How to deploy Powershell App Deployment Toolkit with Workspace ONE

Powershell App Deployment Toolkit is an awesome open source tool that enables all kinds of features when deploying apps with the main one being a user-interactive UI that allows for app install deferral. I’ll walk through how to deploy this with Workspace ONE and some of the adjustments you’ll need to make in your environment to make this work.

Create the App

  1. In your PS ADT folder, select all of the content and send to zip.

    NOTE: Don’t select the top-level parent folder and zip that as it will create an additional sub-folder underneath
  2. Upload the zip file to Workspace ONE as an app (Devices > Apps & Books > Applications > Native > Add Application)
  3. Configure as follows on each tab:
    1. Details Tab
      1. Fill out metadata as needed
      2. For “Supported architecture”: Setting to 32 bit will support both 32 and 64 bit. Setting to 64bit will be 64bit only.
    2. Files Tab
      1. App Uninstall Process
        1. Custom Script Type: Input
        2. Uninstall Command: N/A
          NOTE: For now leave it as N/A as you will need add custom code to PS ADT to support this rollback behavior. When a user clicks “Defer” it will run this uninstall command. So to prevent an interactive uninstall and the removal of deferral history, leave this blank.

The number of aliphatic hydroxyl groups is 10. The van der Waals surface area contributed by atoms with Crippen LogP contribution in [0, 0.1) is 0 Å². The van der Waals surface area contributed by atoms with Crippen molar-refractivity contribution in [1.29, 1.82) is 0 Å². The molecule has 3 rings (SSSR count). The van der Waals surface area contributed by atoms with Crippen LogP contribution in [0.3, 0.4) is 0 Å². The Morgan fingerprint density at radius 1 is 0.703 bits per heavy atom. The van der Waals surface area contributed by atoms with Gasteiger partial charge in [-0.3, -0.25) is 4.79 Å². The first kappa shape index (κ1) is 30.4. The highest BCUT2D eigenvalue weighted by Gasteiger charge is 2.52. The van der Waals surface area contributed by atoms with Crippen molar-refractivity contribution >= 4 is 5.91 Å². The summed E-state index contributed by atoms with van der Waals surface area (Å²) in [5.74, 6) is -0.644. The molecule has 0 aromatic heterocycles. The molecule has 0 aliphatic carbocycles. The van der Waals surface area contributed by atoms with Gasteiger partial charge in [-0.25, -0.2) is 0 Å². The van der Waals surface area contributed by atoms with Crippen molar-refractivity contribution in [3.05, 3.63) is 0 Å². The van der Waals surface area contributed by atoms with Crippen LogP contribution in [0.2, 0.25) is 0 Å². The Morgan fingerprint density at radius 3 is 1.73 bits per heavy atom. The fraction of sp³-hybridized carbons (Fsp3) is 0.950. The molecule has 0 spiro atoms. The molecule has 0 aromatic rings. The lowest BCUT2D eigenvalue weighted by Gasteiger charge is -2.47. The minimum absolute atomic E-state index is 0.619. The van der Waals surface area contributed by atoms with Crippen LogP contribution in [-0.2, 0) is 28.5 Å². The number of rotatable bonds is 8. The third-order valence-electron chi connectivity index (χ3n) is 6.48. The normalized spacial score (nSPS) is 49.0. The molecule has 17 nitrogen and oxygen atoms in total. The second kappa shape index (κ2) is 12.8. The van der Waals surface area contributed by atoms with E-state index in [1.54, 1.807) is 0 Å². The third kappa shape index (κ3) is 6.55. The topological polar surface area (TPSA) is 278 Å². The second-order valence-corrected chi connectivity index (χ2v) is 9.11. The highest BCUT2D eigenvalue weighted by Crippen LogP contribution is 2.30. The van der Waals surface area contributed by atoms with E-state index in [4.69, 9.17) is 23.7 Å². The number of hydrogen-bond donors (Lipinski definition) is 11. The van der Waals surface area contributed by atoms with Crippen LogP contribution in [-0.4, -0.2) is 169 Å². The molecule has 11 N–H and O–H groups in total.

3. Deployment Options Tab
      1. How to Install
        1. Install Context: User
        2. Install Command: Deploy-Application.exe
        3. Admin Privileges: Yes
        4. Device Restart: Do Not Restart
        5. Retry Count: 0 (more on why we set this to 0 later)
        6. Retry Interval: 0 (more on why we set this to 0 later)
        7. Install Timeout: Can leave default or set higher if desired
        8. Installer Reboot Exit Code: Leave Blank
        9. Installer Success Exit Code: Leave Blank
      2. When to call Install Complete
        1. Fill out as you need (generally use “App Exists” if the app makes a proper GUID registration.) Can use this powershell command to find it:
          get-wmiobject Win32_Product | sort name | Format-Table IdentifyingNumber, Name, LocalPackage -AutoSize

The reason we set Retry Count and Retry Interval to 0 is that the built in Software Distribution client (SFD) only has a max retry interval of 10 minutes. Because we need a longer deferral interval we need the server side to initiate it. So essentially we’re doing only one try on client and then retrying one day later as the 2nd attempt.

Change Server Settings

  1. On the server side, there is built-in retry logic to automatically retry failed app installs. This is located under All Settings > Installation > Performance tuning. If you are a SaaS customer, you will need to submit a SaaS ops ticket.
  2. The two settings we are interested in are:
    1. Failed Application Install Retry Interval (minutes) > set to 1440 (for 1 day)